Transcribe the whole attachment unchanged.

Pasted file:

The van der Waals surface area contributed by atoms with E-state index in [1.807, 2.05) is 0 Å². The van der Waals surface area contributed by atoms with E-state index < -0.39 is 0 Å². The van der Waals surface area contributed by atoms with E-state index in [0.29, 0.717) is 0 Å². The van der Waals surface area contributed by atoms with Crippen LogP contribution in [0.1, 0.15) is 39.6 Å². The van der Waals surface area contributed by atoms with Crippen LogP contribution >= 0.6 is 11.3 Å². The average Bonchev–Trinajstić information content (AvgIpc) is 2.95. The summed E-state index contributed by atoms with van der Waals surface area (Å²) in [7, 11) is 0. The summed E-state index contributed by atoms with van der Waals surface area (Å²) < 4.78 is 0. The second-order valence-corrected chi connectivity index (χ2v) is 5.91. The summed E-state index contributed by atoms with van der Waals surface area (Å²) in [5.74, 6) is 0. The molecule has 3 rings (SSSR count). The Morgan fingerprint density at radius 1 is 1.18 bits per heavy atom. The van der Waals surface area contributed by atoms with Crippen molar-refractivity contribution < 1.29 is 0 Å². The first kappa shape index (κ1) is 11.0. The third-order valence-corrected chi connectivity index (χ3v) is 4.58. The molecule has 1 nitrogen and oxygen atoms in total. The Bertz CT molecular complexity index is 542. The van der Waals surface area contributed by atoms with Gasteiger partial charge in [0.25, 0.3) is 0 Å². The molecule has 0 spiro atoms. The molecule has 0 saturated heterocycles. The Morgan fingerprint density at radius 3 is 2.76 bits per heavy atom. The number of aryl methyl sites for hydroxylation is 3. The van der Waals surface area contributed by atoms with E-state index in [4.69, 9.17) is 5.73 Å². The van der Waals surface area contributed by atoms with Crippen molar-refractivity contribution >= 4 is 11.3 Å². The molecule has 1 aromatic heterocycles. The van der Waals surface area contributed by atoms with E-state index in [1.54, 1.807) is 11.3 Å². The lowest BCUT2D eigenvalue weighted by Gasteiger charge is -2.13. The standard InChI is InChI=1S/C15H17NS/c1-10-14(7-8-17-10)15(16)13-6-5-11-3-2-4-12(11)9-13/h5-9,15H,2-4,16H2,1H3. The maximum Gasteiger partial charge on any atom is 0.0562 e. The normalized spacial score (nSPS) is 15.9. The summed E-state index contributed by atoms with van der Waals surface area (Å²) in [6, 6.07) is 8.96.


The van der Waals surface area contributed by atoms with E-state index in [1.807, 2.05) is 0 Å². The van der Waals surface area contributed by atoms with E-state index < -0.39 is 0 Å². The van der Waals surface area contributed by atoms with E-state index in [0.29, 0.717) is 0 Å². The van der Waals surface area contributed by atoms with Crippen LogP contribution in [0.1, 0.15) is 39.6 Å². The van der Waals surface area contributed by atoms with Crippen LogP contribution >= 0.6 is 11.3 Å². The average Bonchev–Trinajstić information content (AvgIpc) is 2.95. The summed E-state index contributed by atoms with van der Waals surface area (Å²) in [7, 11) is 0. The summed E-state index contributed by atoms with van der Waals surface area (Å²) < 4.78 is 0. The second-order valence-corrected chi connectivity index (χ2v) is 5.91. The summed E-state index contributed by atoms with van der Waals surface area (Å²) in [5.74, 6) is 0. The molecule has 3 rings (SSSR count). The Morgan fingerprint density at radius 1 is 1.18 bits per heavy atom. The van der Waals surface area contributed by atoms with Crippen molar-refractivity contribution < 1.29 is 0 Å². The first kappa shape index (κ1) is 11.0. The third-order valence-corrected chi connectivity index (χ3v) is 4.58. The molecule has 1 nitrogen and oxygen atoms in total. The Bertz CT molecular complexity index is 542. The van der Waals surface area contributed by atoms with Gasteiger partial charge in [0.25, 0.3) is 0 Å². The molecule has 0 spiro atoms. The molecule has 0 saturated heterocycles. The Morgan fingerprint density at radius 3 is 2.76 bits per heavy atom. The number of aryl methyl sites for hydroxylation is 3. The van der Waals surface area contributed by atoms with E-state index in [4.69, 9.17) is 5.73 Å². The van der Waals surface area contributed by atoms with Crippen molar-refractivity contribution >= 4 is 11.3 Å². The molecule has 1 aromatic heterocycles. The van der Waals surface area contributed by atoms with E-state index in [1.54, 1.807) is 11.3 Å². The lowest BCUT2D eigenvalue weighted by Gasteiger charge is -2.13. The standard InChI is InChI=1S/C15H17NS/c1-10-14(7-8-17-10)15(16)13-6-5-11-3-2-4-12(11)9-13/h5-9,15H,2-4,16H2,1H3. The maximum Gasteiger partial charge on any atom is 0.0562 e. The normalized spacial score (nSPS) is 15.9. The summed E-state index contributed by atoms with van der Waals surface area (Å²) in [6, 6.07) is 8.96.